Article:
Musculoskeletal (MSK) health and disease is a signature research area for which UAMS is nationally and internationally recognized. The MSK group is rapidly expanding with recent faculty recruitments and is now enrolling all level trainees: junior faculty, postdoctoral fellows and graduate students, to work in well funded laboratories (NIH, VA, DoD, USDA).
The Musculoskeletal Health and Diseases hub will leverage the expertise of longstanding, internationally recognized research groups at UAMS and its partners to expand work in osteoporosis, osteoarthritis, developmental skeletal abnormalities, poor nutrition, and cancers that negatively impact the skeleton such as multiple myeloma and breast cancerTeresita Bellido, Creativity Hub Leader
Why is this hub’s focus of research so important?
Diseases like osteoporosis, osteoarthritis, developmental skeletal abnormalities, poor nutrition, and cancer – such as multiple myeloma and breast cancer – negatively impact the skeleton. There is an unmet need to better understand the causes of these diseases to support the development of more effective prevention strategies and therapies. To address this need, UAMS has supported research in the musculoskeletal field for the last 20 years, including recent recruitments, and UAMS researchers are well funded by the NIH, the VA, USDA, and other sources. As a consequence, this is already a key signature area for which UAMS is nationally and internationally recognized.
How will the funding and establishment of the hub boost/accelerate the work that is being done in this area?
We identified key areas for investment that will take advantage of the existing strengths to promote synergy between, and expand the abilities of, existing programs. Our vision is to capitalize on the UAMS investment and the success of musculoskeletal investigators by strengthening focus areas that will enhance the recognition of UAMS as well as promote interaction between musculoskeletal investigators and those involved in cancer research (another key signature area at UAMS) and with investigators at the Arkansas Children’s Nutrition Center (ACNC) at Arkansas Children’s. These efforts will also increase the opportunities to recruit new investigators to UAMS, retain talent within the state, and increase diversity. Our goals are in sync with the 2029 UAMS vision plan developed by the UAMS Chancellor and the Provost.
Please comment on the caliber of the UAMS researchers currently working in this area.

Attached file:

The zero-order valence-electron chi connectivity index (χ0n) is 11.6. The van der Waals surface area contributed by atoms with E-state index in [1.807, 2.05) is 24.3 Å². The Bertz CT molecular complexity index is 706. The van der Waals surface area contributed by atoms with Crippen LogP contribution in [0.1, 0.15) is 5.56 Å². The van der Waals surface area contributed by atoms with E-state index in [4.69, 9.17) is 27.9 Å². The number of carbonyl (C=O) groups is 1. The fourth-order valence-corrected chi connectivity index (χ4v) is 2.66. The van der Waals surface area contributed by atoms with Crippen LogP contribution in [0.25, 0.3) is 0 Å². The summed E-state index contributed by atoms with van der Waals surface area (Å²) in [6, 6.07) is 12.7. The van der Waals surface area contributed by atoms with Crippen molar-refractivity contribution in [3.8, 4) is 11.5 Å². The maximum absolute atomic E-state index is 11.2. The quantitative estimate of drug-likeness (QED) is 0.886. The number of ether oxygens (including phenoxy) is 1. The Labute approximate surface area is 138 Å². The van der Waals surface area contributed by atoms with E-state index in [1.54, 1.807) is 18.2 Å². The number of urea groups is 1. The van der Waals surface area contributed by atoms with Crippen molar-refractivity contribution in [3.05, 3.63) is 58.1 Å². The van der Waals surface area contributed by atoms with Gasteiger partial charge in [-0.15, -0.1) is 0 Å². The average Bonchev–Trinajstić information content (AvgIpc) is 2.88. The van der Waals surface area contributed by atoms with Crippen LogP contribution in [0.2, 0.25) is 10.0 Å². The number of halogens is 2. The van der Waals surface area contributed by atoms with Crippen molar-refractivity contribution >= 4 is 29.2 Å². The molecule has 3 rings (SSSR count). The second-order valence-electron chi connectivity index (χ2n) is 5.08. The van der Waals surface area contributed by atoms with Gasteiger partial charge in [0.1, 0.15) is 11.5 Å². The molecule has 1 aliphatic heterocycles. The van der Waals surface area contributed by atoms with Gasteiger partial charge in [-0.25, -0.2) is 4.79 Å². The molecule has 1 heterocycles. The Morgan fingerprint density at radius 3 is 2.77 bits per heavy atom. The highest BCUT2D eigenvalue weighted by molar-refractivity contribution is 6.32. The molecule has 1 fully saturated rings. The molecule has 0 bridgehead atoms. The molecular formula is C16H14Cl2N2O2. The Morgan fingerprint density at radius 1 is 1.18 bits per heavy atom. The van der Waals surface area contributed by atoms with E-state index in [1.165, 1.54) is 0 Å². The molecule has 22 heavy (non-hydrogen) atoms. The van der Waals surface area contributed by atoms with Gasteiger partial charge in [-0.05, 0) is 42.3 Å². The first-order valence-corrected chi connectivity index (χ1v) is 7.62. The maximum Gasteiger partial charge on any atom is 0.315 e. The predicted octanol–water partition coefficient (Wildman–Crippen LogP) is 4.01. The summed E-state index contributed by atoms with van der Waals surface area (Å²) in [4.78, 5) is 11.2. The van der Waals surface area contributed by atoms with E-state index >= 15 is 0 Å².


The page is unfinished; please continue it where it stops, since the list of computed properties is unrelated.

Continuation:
UAMS researchers are among the most outstanding investigators in the musculoskeletal field. The Division of Endocrinology, Department of Internal Medicine, is represented by its Division Director, Elena Ambrogini, M.D., Ph.D., as well as Charles O’Brien, Ph.D., Director of the Center for Musculoskeletal Disease Research, which is supported by a NIH Centers of Biomedical Research Excellence (COBRE) grant. This group of investigators carries on the vision of the UAMS and VA Center for Osteoporosis and Metabolic Bone Diseases, which was funded under the leadership of Stavros Manolagas, M.D., Ph.D., starting more than two decades ago. C. Lowry Barnes, M.D., and David Bumpass, M.D., Chair and Vice-Chair of Research, respectively, of the Department of Orthopaedic Surgery, are committed to enhancing research in orthopedics at UAMS and actively interact with other UAMS departments. I am past president of the American Society for Bone and Mineral Research, and since my recruitment and return to UAMS as Chair of Physiology and Cell Biology in 2020, I have increased the emphasis on musculoskeletal research, making it one of our department’s research signatures. Mario Ferruzzi, Ph.D., who was recruited in 2021 as Director of the Arkansas Children’s Nutrition Center and a Professor in the Department of Pediatrics, is committed to interacting with other UAMS departments. Drs. Ambrogini, O’Brien and I are also VA investigators, providing a solid foundation to the planned expansion of musculoskeletal research supported by the VA in the next few years.
What is the importance of interdisciplinary collaboration?
The goal is to accelerate the synergism among the departments of Physiology and Cell Biology, Medicine/Endocrinology, Orthopaedic Surgery, and the Cancer Institute (CI) at UAMS; enhance the UAMS and Central Arkansas Veterans Healthcare System (CAVHS) relationship; initiate collaborations with the Arkansas Children Nutrition Center; and expand collaborations with investigators at the University of Arkansas at Fayetteville. The following research areas will constitute the major focus of these efforts: bone and cancer; bone pathophysiology; and regulation of bone and muscle over the lifespan by nutrition and physical activity.